Birthday in Baghdad

Greetings everyone,

It has been a really long time since I wrote my last journal. I was looking over things and didn't realize it was early January.

The 2nd week of January was exciting. I was sitting in the office with two my soldiers when suddenly we heard a very loud bang in the office, bits of the ceiling tile started flying through the air, and something metallic was bouncing around the office floor. Although startled, when we heard no more noises, we began to investigate. We saw damage to the suspension grid for the suspended ceiling and discovered a 7.62mm round (presumably from an AK-47) laying on the floor. Upon removal of a damaged ceiling tile, we discovered that the round had penetrated the tin roof over the office, struck the suspended aluminum grid holding the ceiling tiles, penetrated through the ceiling tile and ricocheted off the floor approximately 4 feet from where one of my soldiers was sitting. When I examined the round, indeed it was a 7.62mm round from an AK-47. There had been a firefight at one of the gates earlier that day, but we couldn't tell if the round was from that or from some sort of celebratory fire. Regardless, it sure freaked us out.

January and February were very busy, as plans for the surge required lots of longs hours. The days were pretty routine, but very long. Typically up before 0500 to either run or do Aikido, and in the office unti about 2300 each night. My work on my master's degree has suffered significantly. I am way behind, and even now I have an "Incomplete" because I still have several assignments yet to turn in.

Valentines Day in February was pretty hard. As I have mentioned earlier, there is nothing like a deployment away from all the things it is so easy to take for granted to make one realize how special those things really are. Valentines day away from Deborah was hard, although she sent me some a very nice picture she had done at GlamourShots. It sits on the desk in my room so I can see it every day. I really miss Deborah and both my daughters.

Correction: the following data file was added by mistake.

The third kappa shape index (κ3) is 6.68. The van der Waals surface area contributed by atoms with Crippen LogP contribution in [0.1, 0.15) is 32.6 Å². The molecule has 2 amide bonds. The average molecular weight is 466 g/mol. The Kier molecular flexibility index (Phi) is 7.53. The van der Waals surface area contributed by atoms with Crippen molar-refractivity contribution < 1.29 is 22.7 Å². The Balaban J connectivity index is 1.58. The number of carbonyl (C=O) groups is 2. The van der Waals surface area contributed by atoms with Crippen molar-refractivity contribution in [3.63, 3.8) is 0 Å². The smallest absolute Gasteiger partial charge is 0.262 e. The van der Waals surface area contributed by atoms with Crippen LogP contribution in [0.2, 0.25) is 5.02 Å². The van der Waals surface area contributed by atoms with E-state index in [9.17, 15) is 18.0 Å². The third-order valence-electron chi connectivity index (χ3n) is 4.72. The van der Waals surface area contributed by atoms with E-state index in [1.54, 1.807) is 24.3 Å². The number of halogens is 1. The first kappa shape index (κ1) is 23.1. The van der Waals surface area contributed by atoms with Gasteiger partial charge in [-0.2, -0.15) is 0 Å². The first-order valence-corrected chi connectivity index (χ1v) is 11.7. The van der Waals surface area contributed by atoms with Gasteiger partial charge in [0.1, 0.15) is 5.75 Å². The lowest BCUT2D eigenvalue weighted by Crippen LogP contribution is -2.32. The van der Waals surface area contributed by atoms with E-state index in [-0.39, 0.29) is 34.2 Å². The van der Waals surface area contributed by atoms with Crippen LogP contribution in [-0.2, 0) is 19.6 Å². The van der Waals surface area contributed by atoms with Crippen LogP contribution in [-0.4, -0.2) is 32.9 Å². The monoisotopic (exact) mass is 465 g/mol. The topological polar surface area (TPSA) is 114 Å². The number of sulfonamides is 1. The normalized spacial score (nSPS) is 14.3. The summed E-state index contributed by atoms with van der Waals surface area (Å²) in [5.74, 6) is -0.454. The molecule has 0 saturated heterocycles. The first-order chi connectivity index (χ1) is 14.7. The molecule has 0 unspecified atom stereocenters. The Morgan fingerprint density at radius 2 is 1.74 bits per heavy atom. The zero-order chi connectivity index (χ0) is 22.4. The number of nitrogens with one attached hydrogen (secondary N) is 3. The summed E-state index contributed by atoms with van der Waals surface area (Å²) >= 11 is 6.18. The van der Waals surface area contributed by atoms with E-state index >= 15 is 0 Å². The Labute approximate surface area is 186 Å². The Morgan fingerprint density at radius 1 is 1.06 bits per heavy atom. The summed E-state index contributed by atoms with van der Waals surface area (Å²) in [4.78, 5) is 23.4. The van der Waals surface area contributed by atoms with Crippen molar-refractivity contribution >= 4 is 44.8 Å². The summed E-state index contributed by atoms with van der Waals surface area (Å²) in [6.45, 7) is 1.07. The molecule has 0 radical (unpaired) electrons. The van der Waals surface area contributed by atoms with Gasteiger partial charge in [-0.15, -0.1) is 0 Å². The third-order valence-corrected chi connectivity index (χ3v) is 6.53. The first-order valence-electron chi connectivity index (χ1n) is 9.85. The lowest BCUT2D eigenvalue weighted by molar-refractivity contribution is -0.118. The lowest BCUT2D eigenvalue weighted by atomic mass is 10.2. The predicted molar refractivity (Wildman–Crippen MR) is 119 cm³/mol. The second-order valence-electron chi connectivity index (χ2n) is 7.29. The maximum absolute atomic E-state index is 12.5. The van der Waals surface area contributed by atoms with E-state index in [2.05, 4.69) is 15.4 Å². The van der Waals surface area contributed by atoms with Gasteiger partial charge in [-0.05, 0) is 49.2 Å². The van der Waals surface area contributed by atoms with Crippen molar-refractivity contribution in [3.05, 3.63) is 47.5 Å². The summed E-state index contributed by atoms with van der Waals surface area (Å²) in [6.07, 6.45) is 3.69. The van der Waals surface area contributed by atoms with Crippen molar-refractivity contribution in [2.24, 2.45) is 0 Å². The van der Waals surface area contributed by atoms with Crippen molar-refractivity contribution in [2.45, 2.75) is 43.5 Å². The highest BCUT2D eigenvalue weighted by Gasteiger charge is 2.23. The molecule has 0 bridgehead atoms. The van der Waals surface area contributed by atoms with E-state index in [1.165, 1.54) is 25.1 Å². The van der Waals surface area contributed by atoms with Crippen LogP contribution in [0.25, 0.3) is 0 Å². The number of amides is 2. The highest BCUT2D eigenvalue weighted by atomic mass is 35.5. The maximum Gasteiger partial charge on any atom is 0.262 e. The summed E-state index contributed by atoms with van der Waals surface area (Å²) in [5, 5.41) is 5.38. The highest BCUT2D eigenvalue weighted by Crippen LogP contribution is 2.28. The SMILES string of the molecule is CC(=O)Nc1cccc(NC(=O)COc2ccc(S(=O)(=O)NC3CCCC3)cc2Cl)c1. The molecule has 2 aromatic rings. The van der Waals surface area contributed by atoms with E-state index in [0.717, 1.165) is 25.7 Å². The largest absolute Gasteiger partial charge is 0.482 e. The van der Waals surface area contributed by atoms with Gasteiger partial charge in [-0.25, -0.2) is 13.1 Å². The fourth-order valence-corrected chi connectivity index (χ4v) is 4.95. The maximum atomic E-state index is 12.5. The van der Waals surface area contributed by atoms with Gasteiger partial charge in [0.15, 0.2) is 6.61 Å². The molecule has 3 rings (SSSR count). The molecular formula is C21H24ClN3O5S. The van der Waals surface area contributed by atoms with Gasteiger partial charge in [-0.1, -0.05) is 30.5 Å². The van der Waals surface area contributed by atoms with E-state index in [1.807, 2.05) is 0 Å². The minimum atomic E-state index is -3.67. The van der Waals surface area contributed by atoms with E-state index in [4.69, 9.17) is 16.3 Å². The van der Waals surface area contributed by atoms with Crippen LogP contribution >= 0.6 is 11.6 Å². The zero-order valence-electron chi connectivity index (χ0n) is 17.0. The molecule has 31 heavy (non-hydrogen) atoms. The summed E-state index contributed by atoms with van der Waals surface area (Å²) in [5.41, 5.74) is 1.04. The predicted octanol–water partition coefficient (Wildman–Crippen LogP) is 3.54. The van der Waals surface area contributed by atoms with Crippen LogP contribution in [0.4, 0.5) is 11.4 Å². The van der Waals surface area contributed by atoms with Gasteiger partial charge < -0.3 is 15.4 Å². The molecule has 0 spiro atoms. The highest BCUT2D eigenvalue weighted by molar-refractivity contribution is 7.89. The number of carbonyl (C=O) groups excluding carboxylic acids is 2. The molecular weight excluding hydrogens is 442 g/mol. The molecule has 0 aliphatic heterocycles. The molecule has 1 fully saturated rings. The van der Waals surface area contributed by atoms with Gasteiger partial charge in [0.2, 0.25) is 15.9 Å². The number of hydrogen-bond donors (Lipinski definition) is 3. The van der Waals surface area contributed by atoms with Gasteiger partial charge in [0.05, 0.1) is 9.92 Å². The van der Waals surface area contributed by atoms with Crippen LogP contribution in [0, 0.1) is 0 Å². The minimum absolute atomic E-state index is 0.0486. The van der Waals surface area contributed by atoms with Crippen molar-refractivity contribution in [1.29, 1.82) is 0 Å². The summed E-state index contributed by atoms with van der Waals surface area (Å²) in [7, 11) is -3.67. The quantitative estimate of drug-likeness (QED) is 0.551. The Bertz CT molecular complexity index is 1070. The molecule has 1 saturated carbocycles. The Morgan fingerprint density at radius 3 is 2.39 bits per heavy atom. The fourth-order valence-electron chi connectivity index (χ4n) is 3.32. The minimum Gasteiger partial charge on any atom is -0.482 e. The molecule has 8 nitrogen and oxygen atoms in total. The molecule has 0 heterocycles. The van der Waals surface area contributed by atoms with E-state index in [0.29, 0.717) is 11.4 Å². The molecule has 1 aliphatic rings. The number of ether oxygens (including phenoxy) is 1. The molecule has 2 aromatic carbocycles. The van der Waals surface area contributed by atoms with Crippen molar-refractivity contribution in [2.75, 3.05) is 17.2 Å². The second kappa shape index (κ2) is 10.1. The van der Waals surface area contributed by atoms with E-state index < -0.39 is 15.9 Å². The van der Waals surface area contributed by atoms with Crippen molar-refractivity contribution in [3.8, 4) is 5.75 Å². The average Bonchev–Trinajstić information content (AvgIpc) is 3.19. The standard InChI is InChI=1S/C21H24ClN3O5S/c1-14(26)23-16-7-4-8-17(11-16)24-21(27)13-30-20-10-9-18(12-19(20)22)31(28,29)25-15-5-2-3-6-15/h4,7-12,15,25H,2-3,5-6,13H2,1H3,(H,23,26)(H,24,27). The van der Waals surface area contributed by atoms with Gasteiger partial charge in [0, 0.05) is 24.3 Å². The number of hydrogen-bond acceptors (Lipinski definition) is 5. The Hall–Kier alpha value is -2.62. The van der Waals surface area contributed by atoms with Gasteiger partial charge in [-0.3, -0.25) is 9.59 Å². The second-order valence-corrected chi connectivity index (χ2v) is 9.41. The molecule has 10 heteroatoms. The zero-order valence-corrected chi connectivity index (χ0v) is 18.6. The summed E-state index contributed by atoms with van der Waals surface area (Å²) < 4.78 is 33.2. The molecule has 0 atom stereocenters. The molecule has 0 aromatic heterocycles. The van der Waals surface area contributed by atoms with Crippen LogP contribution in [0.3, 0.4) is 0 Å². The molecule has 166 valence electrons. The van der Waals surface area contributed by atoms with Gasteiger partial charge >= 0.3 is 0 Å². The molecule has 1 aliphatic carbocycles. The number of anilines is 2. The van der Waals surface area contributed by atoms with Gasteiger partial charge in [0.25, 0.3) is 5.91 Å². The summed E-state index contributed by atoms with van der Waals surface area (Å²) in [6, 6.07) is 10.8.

At the end of February I had to make a trip down to Arifjan, Kuwait. As we work to prepare ourselves to transition with the unit that will follow us, I had to go down to the Theater Support Command headquarters in Kuwait to brief some issues. We planned to brief on Tuesday, late morning. It was the worst trip I have made so far in Iraq. We requested a Monday flight. Well, the USAF, in their usual frustrating and uncooperative style decided that as long as the first leg of the plane's journey took off before midnight, then it counted as a Monday flight. My flight was scheduled as the third leg of the plane's trip, so I wouldn't leave until about 0500, arriving around 0700 in Kuwait, and then a 2 hour bus ride to Arifjan, so I could give my briefing 2 hours later. Very frustrating. We spent most of Monday trying to catch other flights and wound up on a little cargo transport, which got in around 1100, so at least we arrived in Arifjan approximately 0100 so we got a few hours sleep.

The additionally frustrating part is that our Wednesday return flight was departing at 0400, and since we have to be there a couple hours prior to departure, we departed Arifjan at midnight. It was very frustrating to spend 2 days travelling to only be on Arifjan 23 hours. I know it is not the truth, but it often seems like the USAF does it just to mess with Army guys as much as possible.